- Their spelling skills may be poor
- They may take a long time to read common words
- Adults and teens with dyslexia may find it easier to answer questions verbally than writing the answer
- They may struggle to remember the right words, phrases, and expressions while speaking as well as writing
What Problems may Co-occur with Dyslexia?
Individuals with dyslexia may have other learning and/or speech-language problems including –
- Stuttering or childhood-onset fluency disorder
- Difficulty with mathematical calculations (dyscalculia)
- Poor short-term learning memory
- Short attention spans that may resemble ADHD or maybe ADHD
- Developmental coordination disorder (DCD)
Dyslexia and Stuttering: How Are They Related?
Recent research shows that 17 out of the 50 adults with dyslexia (participants) reported stuttering during childhood. A staggering 34% of the adults with dyslexia also experienced stuttering while growing up in contrast to only 1% of the neurotypical population who stutter.
The incident rate of stuttering varies significantly with the severity of dyslexia. Those with severe dyslexia show a higher prevalence of stuttering. There is a correlation between dyslexia and stuttering that can no longer be denied.
Childhood-onset fluency disorder or developmental stuttering is a neurodevelopmental disorder. Typical signs and symptoms of developmental stuttering include repetitions, prolongations, and blocks in speech.
While people who stutter know what they want to say, they struggle to say it due to difficulties in motor planning necessary for smooth speech.
Several studies have shown a strong correlation between stuttering and phonological deficits. For example, Spencer and Weber-Fox observed that poor phonological and articulatory skills mean that the child is more likely to stutter into adulthood.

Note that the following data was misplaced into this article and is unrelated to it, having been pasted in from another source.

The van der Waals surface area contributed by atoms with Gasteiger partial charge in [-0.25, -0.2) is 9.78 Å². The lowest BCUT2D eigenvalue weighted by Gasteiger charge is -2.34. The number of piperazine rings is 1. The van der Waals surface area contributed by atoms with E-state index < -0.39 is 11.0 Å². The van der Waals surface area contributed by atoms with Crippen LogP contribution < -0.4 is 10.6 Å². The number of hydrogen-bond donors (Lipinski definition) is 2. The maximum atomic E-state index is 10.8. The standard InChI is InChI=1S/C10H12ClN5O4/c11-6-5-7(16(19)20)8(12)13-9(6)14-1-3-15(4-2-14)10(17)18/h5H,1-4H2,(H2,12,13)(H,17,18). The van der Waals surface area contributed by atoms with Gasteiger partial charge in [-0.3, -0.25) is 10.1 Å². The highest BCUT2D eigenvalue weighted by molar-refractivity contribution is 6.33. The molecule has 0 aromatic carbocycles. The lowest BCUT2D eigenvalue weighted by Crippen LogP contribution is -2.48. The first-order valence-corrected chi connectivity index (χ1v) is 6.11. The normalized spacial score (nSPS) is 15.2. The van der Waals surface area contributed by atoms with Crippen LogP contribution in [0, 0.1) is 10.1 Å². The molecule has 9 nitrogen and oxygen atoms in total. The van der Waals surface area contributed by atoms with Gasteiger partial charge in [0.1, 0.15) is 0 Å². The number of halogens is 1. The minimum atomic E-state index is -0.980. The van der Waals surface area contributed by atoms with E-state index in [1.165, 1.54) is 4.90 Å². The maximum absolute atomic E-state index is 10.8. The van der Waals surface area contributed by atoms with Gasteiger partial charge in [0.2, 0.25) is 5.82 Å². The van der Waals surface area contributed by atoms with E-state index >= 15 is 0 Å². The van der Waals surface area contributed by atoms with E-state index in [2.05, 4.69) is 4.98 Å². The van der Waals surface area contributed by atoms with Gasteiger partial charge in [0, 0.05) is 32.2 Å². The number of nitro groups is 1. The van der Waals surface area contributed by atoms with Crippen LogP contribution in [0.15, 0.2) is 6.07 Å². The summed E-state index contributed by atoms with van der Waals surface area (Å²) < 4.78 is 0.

Another study states that stuttering and dyslexia may seem like distinct disorders, but they share some undeniable and interesting common features. Both people with dyslexia (PWD) and PWS share similar gene groups (alleles). Both the disorders cause underactivation of the left inferior frontal gyrus and left arcuate fasciculus. PWD and PWS may have poor phonological processing.
How Can Speech Therapy Help Someone with Dyslexia?
Speech therapy may benefit not only those who stutter but also those who have speech issues due to dyslexia!
Speech therapists and speech-language pathologists have training in disordered language acquisition. Their experience in treating and interacting with children and adults with dyslexia gives them the unique perspective to aid the development of writing and reading.
The responsibilities of an SLP may include -
- Preventing language problems by supporting language acquisition
- Assessing their reading and writing skills
- Providing the correct intervention at the correct time for the development of reading and writing
- Following their client’s progress in speech and writing skills
SLPs play the most crucial role of assisting the parents, caregivers, teachers, and peers of their clients. They provide pertinent information regarding dyslexia and the challenges the individual faces daily.
Children with dyslexia can benefit from sessions with a trained and experienced SLP. A speech therapist can teach them new tips and tricks to expand their vocabulary. They can also ease the speech-sound difficulties that typically accompany dyslexia.